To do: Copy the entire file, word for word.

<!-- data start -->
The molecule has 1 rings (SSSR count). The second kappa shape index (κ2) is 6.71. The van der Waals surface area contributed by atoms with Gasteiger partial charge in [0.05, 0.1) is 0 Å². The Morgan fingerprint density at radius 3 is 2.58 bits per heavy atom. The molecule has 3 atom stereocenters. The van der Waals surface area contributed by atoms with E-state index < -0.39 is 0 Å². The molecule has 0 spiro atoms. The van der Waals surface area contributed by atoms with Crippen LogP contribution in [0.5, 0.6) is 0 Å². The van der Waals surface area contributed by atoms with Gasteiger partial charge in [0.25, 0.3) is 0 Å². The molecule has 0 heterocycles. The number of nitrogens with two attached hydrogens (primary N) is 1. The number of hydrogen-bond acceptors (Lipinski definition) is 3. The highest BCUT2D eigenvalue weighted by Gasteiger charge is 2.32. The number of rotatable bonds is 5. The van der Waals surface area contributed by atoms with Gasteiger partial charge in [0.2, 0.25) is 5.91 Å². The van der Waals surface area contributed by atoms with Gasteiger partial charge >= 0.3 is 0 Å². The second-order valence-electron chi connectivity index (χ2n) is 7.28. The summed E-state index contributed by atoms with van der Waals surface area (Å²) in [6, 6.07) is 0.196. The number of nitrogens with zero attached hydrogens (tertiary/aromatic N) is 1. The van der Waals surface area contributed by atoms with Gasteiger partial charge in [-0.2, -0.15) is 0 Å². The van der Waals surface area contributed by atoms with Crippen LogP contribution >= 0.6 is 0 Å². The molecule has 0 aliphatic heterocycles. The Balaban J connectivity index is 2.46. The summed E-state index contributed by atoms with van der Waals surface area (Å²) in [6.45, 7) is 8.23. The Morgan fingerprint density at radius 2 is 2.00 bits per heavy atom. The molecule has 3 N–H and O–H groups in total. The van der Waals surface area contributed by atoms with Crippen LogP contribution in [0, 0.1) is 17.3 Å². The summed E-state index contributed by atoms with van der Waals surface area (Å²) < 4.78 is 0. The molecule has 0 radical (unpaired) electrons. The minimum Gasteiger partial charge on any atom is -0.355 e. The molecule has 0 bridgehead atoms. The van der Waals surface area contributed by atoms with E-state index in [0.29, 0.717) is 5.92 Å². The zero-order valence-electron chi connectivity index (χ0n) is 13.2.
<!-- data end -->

The molecule has 1 rings (SSSR count). The second kappa shape index (κ2) is 6.71. The van der Waals surface area contributed by atoms with Gasteiger partial charge in [0.05, 0.1) is 0 Å². The Morgan fingerprint density at radius 3 is 2.58 bits per heavy atom. The molecule has 3 atom stereocenters. The van der Waals surface area contributed by atoms with E-state index < -0.39 is 0 Å². The molecule has 0 spiro atoms. The van der Waals surface area contributed by atoms with Crippen LogP contribution in [0.5, 0.6) is 0 Å². The van der Waals surface area contributed by atoms with Gasteiger partial charge in [0.25, 0.3) is 0 Å². The molecule has 0 heterocycles. The number of nitrogens with two attached hydrogens (primary N) is 1. The number of hydrogen-bond acceptors (Lipinski definition) is 3. The highest BCUT2D eigenvalue weighted by Gasteiger charge is 2.32. The number of rotatable bonds is 5. The van der Waals surface area contributed by atoms with Gasteiger partial charge in [0.2, 0.25) is 5.91 Å². The van der Waals surface area contributed by atoms with Gasteiger partial charge >= 0.3 is 0 Å². The second-order valence-electron chi connectivity index (χ2n) is 7.28. The summed E-state index contributed by atoms with van der Waals surface area (Å²) in [6, 6.07) is 0.196. The number of nitrogens with zero attached hydrogens (tertiary/aromatic N) is 1. The van der Waals surface area contributed by atoms with Gasteiger partial charge in [-0.2, -0.15) is 0 Å². The van der Waals surface area contributed by atoms with Crippen LogP contribution >= 0.6 is 0 Å². The molecule has 0 aliphatic heterocycles. The Balaban J connectivity index is 2.46. The summed E-state index contributed by atoms with van der Waals surface area (Å²) in [6.45, 7) is 8.23. The Morgan fingerprint density at radius 2 is 2.00 bits per heavy atom. The molecule has 3 N–H and O–H groups in total. The van der Waals surface area contributed by atoms with Crippen LogP contribution in [0, 0.1) is 17.3 Å². The summed E-state index contributed by atoms with van der Waals surface area (Å²) < 4.78 is 0. The molecule has 0 radical (unpaired) electrons. The minimum Gasteiger partial charge on any atom is -0.355 e. The molecule has 0 bridgehead atoms. The van der Waals surface area contributed by atoms with E-state index in [0.29, 0.717) is 5.92 Å². The zero-order valence-electron chi connectivity index (χ0n) is 13.2.